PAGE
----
When Bush took office in 2001, the White House archived its e-mails using “Lotus Notes” software in a process known as the “Automatic Records Management System,” said Anne Weismann, CREW’s general counsel. The Bush White House decided to switch that system in 2002 to software that did not inherently include a reliable archiving function, Weismann said.

According to an ongoing investigation by the House Oversight Committee, the White House began working on a new e-mail archiving system in 2003, going so far as to award contracts to Booz Allen Hamilton and Unisys to design and implement a new system.

That effort was abandoned in the fall of 2006, the committee reported. The committee, now chaired by California Democratic Rep. Henry Waxman, issued a memorandum of findings during a February hearing stating that the administration had received numerous NARA requests in April and May of 2007 asking the White House to assess its e-mail archiving problems and disclose exactly how many e-mail messages have been lost.

Over the past year, the White House has effectively ignored NARA recommendations on the subject, according to committee reports.

In his statement during the February hearing, Waxman wondered aloud why the White House purposely scrapped the old system used by the Clinton administration.

“There’s an old saying — if it ain’t broke, don’t fix it — but that’s exactly what the Bush White House did to the automated record system,” according to a transcript of Waxman’s statement. “It intentionally dismantled an effective system and replaced it with a primitive alternative that just didn’t work.”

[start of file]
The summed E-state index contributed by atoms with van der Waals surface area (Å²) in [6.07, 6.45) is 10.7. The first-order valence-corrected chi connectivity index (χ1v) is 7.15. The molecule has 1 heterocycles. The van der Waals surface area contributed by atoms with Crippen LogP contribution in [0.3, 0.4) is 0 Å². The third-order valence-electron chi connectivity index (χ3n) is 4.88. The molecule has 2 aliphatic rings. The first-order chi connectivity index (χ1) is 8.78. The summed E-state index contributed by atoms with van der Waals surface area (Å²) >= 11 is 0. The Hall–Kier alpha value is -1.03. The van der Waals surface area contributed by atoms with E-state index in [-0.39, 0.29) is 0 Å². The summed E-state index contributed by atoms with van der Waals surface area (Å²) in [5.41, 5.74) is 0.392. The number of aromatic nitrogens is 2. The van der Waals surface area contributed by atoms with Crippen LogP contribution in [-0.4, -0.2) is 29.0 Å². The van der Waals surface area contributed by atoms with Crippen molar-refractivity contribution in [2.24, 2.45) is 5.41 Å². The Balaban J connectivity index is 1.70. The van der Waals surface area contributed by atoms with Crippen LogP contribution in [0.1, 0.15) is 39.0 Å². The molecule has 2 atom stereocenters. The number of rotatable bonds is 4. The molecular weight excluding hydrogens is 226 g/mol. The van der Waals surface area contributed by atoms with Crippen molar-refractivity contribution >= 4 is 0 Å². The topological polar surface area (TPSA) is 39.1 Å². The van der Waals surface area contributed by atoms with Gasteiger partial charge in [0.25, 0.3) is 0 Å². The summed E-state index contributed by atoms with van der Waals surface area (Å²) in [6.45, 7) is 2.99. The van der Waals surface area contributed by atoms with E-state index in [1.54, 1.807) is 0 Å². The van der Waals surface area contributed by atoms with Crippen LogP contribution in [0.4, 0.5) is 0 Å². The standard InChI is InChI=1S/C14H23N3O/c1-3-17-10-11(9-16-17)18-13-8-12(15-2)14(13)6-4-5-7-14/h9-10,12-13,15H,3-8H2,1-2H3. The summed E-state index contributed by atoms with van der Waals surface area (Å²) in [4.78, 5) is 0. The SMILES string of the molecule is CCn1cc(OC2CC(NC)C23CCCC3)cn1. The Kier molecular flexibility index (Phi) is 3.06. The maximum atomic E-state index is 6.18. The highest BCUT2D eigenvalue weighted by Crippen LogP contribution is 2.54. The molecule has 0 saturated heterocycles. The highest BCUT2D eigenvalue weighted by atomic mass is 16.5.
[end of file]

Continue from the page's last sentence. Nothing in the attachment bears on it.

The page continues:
The White House press office did not return a call for comment.


Statutorily speaking

The Presidential Records Act of 1978 mandates that the White House “take all such steps as may be necessary to assure that the activities, deliberations, decisions, and policies that reflect the performance of [the president’s] constitutional, statutory, or other official or ceremonial duties are adequately documented and that such records are maintained as presidential records.”

Enforcing that statutory directive is tricky, however, as the act does not include a private right of action for noncompliance.

Weismann said the lack of an enforcement mechanism within the act is in part due to constitutional separation of powers concerns, but also a “short-sighted” naivety by Congress when the act was passed.

“I think the expectation was that presidents would obey the law,” Weismann said. “But they hadn’t met George.”

In April, Waxman was joined by Reps. William Lacy Clay (D-Mo.) and Paul W. Hodes (D-N.H.) in introducing legislation that would direct the NARA to put forth better standards for archiving White House e-mail and agency electronic records.

While a joint statement released by the three congressman said the White House and federal agencies would be required to file communications more consistently in electronic as opposed to hard-copy format, CREW was sharply critical of the bill as “anemic and fail[ing] to make the substantial changes necessary to bring the federal government into the 21st century.”

In the meantime, the Archive-CREW lawsuit has focused on archiving provisions in the Federal Records Act, which governs the management and preservation of records created by federal agencies and authorizes a private right of action following noncompliance.

In attempting to make the case that the administration has willfully ignored opportunities to improve the archiving system, CREW filed a Freedom of Information Act request in April 2007 to obtain the Office of Administration’s in-house documents discussing archiving analyses, risk assessments and missing e-mail cataloguing compiled by the office.

The Archive followed up in September with a lawsuit that specifically cited the FRA and Administrative Procedure Act in pushing the administration to recover deleted e-mails and properly archive them.

The most recent stumbling block for the consolidated suit, however, has been the White House Office of Administration’s insistence that it is not, in fact, a federal agency — and therefore not subject to FOIA’s document disclosure requirements.

As of late April, CREW was awaiting the office’s response to a District of Columbia federal judge’s order that it provide all documents that led to this self-appraisal.